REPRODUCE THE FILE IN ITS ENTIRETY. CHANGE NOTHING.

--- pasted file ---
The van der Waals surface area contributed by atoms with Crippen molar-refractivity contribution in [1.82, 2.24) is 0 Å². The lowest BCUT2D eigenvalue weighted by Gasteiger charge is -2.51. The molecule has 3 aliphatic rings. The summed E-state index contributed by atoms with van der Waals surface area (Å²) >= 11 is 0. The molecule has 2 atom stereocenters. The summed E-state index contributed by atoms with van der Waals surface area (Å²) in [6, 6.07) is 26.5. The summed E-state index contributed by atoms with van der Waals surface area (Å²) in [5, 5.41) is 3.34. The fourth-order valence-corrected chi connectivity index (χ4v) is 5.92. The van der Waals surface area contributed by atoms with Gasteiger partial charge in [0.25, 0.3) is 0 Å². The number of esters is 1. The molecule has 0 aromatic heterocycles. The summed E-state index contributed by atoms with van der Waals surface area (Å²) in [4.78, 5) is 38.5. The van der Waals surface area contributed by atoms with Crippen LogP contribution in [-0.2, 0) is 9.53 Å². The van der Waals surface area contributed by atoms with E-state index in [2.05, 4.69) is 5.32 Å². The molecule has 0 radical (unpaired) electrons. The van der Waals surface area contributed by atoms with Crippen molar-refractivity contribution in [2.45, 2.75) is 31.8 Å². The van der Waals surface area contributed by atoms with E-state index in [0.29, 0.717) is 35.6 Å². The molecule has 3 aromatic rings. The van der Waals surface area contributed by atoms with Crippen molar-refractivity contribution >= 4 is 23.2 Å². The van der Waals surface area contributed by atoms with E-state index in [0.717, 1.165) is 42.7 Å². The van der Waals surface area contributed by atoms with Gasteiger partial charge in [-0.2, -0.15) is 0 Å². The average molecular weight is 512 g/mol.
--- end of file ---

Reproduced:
The van der Waals surface area contributed by atoms with Crippen molar-refractivity contribution in [1.82, 2.24) is 0 Å². The lowest BCUT2D eigenvalue weighted by Gasteiger charge is -2.51. The molecule has 3 aliphatic rings. The summed E-state index contributed by atoms with van der Waals surface area (Å²) >= 11 is 0. The molecule has 2 atom stereocenters. The summed E-state index contributed by atoms with van der Waals surface area (Å²) in [6, 6.07) is 26.5. The summed E-state index contributed by atoms with van der Waals surface area (Å²) in [5, 5.41) is 3.34. The fourth-order valence-corrected chi connectivity index (χ4v) is 5.92. The van der Waals surface area contributed by atoms with Gasteiger partial charge in [0.25, 0.3) is 0 Å². The number of esters is 1. The molecule has 0 aromatic heterocycles. The summed E-state index contributed by atoms with van der Waals surface area (Å²) in [4.78, 5) is 38.5. The van der Waals surface area contributed by atoms with Crippen LogP contribution in [-0.2, 0) is 9.53 Å². The van der Waals surface area contributed by atoms with E-state index in [2.05, 4.69) is 5.32 Å². The molecule has 0 radical (unpaired) electrons. The van der Waals surface area contributed by atoms with Crippen molar-refractivity contribution in [2.45, 2.75) is 31.8 Å². The van der Waals surface area contributed by atoms with E-state index in [0.29, 0.717) is 35.6 Å². The molecule has 3 aromatic rings. The van der Waals surface area contributed by atoms with Crippen molar-refractivity contribution >= 4 is 23.2 Å². The van der Waals surface area contributed by atoms with E-state index in [0.717, 1.165) is 42.7 Å². The van der Waals surface area contributed by atoms with Gasteiger partial charge in [-0.2, -0.15) is 0 Å². The average molecular weight is 512 g/mol.